“We’ll fix it in post!”
It’s a common saying in the production world, and it may well be true in many cases, but what ever happened to getting it right the first time?
With advanced software like Magic Bullet Looks and Blackmagic’s DaVinci Resolve, a great deal of emphasis has been placed on color correction and color grading in the post production workflow. But what if you could do all of that work — or at least get a head start on it — while shooting?
Our pals at stillmotion utilize the in-camera color and picture settings on their DSLRs whenever they shoot. For one thing, this cuts down on time spent in post. Moving away from your camera’s auto settings also helps you gain control over your camera and encourages deliberate stylistic choices. Color grading can greatly impact the overall look and feel of a piece. Making color choices before you press record, and being immersed in them while shooting, will only help to drive home the intended mood in the final product.
Makes sense, right? Now let’s take a look at just what they do:
The main settings you can adjust within your camera are white balance, white balance shift, and picture profile. When changing these in-camera settings, you’re essentially telling your camera how to interpret light.
If you use just one of the settings discussed in this lesson, this should be it. White balance is the process of calibrating your camera to recognize the color white as white so that all colors appear normal. While all cameras provide presets for different qualities of like such as Indoor, Cloudy, Fluorescent, etc., it’s more accurate to use Kelvin, which allows you to manually set the color temperature at which your camera will shoot. The Kelvin scale is a measurement of color hue. Higher numbers (such as 6000 K) render warmer, red hues while lower numbers (3000 K) will render colder, blue hues. While you can keep these numbers in the back of your head for reference, in the end just adjust to your eye. The beauty of using Kelvin is that if you want to push your colors to the warmer or colder side, you can!
White Balance Shift
Selecting White Balance Shift in your camera’s menu will direct you to a grid that allows you to pull blue, amber, magenta or green into your image. This can be used to regulate your image and bring the colors back to “normal” in extreme situations. For example if you’re shooting outside on a lawn and the reflection off the green grass is muddling with your image, you can pull that green out by pulling toward magenta. But you can also use this setting to skew your hues in a desired direction.
There are four dimensions to the picture profile settings — sharpness, contrast, saturation, and color tone — and each can be set at high, low, or neutral. You can create a custom picture style, or use an already established picture style, like one of the six Canon presets, or download one from a third party, such as Cinestyle from Technicolor, or Cine from Marvel.
Most people will choose one picture picture style and always shoot with it. However, it’s best to adjust your picture profile based on your shooting conditions and your desired look. Once you’ve chosen a base picture style, the following four dimensions can be further adjusted. Let’s take a look at what they do:
Turning up the sharpness will make your image… you guessed it… more sharp! Elements become more defined, edges are sharper. This can create a livelier, more raw looking image. On the other hand, turning sharpness down will create a softer, more dreamy looking image. When shooting wide landscape shots, it’s best to turn the sharpness down, or else, due to the h.264 compression of the camera, you’ll end up actually losing detail.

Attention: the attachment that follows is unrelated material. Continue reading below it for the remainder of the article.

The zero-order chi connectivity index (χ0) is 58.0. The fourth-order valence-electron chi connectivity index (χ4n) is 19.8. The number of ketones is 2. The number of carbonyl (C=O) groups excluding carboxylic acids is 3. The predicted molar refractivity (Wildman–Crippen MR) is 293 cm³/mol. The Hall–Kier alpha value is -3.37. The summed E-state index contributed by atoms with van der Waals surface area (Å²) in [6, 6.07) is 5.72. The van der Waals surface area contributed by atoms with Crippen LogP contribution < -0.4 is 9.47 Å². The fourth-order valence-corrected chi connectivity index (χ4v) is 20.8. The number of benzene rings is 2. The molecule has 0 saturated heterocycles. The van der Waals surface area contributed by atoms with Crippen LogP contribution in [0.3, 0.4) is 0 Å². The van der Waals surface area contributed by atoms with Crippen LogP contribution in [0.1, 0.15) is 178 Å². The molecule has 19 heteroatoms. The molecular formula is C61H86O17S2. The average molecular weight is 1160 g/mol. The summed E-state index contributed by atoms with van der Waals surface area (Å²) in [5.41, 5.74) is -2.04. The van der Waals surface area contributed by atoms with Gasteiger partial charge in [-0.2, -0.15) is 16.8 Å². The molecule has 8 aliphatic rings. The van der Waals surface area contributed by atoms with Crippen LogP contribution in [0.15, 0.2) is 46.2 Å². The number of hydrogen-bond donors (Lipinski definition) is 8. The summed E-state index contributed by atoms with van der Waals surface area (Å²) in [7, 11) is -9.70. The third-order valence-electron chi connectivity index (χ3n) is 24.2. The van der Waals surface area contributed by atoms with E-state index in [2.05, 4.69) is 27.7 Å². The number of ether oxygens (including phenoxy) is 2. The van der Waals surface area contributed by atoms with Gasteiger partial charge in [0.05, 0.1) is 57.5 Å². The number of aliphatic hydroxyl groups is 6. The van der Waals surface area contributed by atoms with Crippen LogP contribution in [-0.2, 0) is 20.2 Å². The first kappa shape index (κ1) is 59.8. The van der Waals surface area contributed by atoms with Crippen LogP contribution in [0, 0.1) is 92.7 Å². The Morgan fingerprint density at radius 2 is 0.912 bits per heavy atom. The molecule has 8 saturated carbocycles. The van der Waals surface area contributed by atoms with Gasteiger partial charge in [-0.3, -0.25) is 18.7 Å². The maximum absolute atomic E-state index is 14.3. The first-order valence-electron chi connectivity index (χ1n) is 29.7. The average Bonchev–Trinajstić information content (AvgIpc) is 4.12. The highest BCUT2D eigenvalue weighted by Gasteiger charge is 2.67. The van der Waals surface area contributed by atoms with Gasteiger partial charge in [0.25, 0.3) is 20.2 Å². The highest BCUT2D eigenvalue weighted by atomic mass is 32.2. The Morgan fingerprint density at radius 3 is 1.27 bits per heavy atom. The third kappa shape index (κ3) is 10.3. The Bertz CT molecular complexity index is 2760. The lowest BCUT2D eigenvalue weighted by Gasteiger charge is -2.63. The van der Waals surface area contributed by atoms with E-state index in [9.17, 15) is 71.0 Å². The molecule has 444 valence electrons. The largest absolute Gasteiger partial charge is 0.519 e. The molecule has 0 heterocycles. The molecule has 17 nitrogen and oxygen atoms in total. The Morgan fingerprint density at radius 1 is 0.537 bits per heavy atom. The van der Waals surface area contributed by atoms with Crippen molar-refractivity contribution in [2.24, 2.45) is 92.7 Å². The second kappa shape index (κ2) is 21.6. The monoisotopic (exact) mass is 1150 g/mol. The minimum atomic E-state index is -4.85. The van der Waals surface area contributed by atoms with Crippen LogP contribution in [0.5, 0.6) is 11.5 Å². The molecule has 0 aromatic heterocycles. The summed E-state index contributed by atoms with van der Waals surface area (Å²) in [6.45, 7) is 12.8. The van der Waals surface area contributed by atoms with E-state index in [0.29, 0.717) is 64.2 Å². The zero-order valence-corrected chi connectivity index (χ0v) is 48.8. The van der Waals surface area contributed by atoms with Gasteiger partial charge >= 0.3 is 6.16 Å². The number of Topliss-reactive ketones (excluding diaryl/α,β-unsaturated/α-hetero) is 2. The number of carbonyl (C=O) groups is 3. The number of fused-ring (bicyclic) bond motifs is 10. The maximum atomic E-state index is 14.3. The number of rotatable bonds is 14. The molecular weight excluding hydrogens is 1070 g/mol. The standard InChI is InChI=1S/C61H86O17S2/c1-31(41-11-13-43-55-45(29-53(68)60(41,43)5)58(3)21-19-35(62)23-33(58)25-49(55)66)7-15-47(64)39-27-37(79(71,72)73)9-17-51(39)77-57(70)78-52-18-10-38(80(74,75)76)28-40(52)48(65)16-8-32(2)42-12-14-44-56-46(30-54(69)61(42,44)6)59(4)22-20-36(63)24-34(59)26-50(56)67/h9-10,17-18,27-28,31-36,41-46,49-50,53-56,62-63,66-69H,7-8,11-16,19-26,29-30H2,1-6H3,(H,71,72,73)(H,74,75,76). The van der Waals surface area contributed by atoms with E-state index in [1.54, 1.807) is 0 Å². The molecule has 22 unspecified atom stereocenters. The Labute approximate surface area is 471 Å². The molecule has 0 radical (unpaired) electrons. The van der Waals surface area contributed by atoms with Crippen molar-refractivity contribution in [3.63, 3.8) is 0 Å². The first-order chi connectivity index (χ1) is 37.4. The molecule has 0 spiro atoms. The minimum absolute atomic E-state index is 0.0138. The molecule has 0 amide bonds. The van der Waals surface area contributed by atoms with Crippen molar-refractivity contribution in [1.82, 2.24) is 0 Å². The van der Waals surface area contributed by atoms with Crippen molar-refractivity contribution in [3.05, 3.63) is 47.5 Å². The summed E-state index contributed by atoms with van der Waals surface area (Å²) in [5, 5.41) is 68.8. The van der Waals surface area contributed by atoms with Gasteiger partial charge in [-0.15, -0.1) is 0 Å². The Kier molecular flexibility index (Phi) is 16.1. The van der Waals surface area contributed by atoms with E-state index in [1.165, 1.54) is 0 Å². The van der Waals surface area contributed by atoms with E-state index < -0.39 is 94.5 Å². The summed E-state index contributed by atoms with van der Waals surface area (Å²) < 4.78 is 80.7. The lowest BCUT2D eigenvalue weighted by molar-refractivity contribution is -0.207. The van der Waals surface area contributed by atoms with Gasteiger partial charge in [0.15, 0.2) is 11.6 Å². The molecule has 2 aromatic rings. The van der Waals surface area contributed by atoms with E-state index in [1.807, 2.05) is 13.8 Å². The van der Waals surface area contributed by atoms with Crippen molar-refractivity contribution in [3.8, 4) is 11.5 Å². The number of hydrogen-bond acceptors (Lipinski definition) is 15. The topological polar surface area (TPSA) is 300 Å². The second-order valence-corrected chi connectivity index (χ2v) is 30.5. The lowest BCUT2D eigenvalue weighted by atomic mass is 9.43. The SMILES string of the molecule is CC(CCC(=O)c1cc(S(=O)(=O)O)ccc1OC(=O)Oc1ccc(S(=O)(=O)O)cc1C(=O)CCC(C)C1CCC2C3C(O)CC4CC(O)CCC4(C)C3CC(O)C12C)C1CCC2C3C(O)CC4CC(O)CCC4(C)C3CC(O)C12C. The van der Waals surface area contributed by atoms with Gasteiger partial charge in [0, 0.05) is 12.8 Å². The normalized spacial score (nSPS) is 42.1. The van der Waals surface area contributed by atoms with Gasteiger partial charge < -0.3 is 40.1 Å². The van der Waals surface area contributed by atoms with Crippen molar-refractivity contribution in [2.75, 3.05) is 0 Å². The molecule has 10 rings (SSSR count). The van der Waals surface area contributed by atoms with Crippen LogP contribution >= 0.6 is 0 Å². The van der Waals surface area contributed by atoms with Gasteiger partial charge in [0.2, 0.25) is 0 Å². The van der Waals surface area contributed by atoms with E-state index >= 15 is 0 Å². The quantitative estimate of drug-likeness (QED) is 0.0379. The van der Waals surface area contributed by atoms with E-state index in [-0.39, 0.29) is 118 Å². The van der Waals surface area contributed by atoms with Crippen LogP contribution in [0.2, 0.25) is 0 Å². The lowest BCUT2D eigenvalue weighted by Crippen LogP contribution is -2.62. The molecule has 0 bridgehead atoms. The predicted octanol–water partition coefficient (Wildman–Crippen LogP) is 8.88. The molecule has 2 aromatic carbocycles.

Boosting the contrast will, of course, make your image more contrasty. The effect will create a harsh, strong image, whereas turning down the contrast will create a more subtle, worn image. One thing to keep in mind is that if you bake in too much contrast in your camera settings, you run the risk of losing the detail in your highlights. In a situation where you need a lot of latitude (where you’ve got super dark shadows and very bright highlights and you want to retain as much detail as possible), turn the contrast down for more flexibility later on. It only takes a few seconds to adjust your blacks in post, but retrieving lost highlights is impossible.
Adding saturation fill creates an image that is full of life, with colors that pop. Lowering the saturation will produce an older, worn image. Think about your subject and mood you want to portray.
Color tone allows you to add a red or yellow shift, and is used for correcting skin tones. Dialing in a -4 will make your image red, while a +4 will make the image more yellow. Adjust this to fit your subject’s skin tone, or use it like White Balance Shift to create a look and feel.
It’s also important to keep in mind that your camera’s LCD screen is not the most accurate representation of the image you’re capturing. For example, the Canon LCD screen tends to be more saturated and contrasty compared to the actual footage. Understanding how your LCD correlates to the final output image is very important. Always keep this in mind while altering settings.
Every shoot, every shooter, every subject, and every post-production workflow is different, so adjust your camera settings accordingly! It may be tempting to shoot a flat image and adjust everything using color correction software, but if you give some thought to the stylistic choices beforehand, you’ll cut down on time spent in post, and you’ll be able to feed off of the look and feeling of the image as you’re capturing it. Make the final adjustments in post, and use that extra time to think about your next project!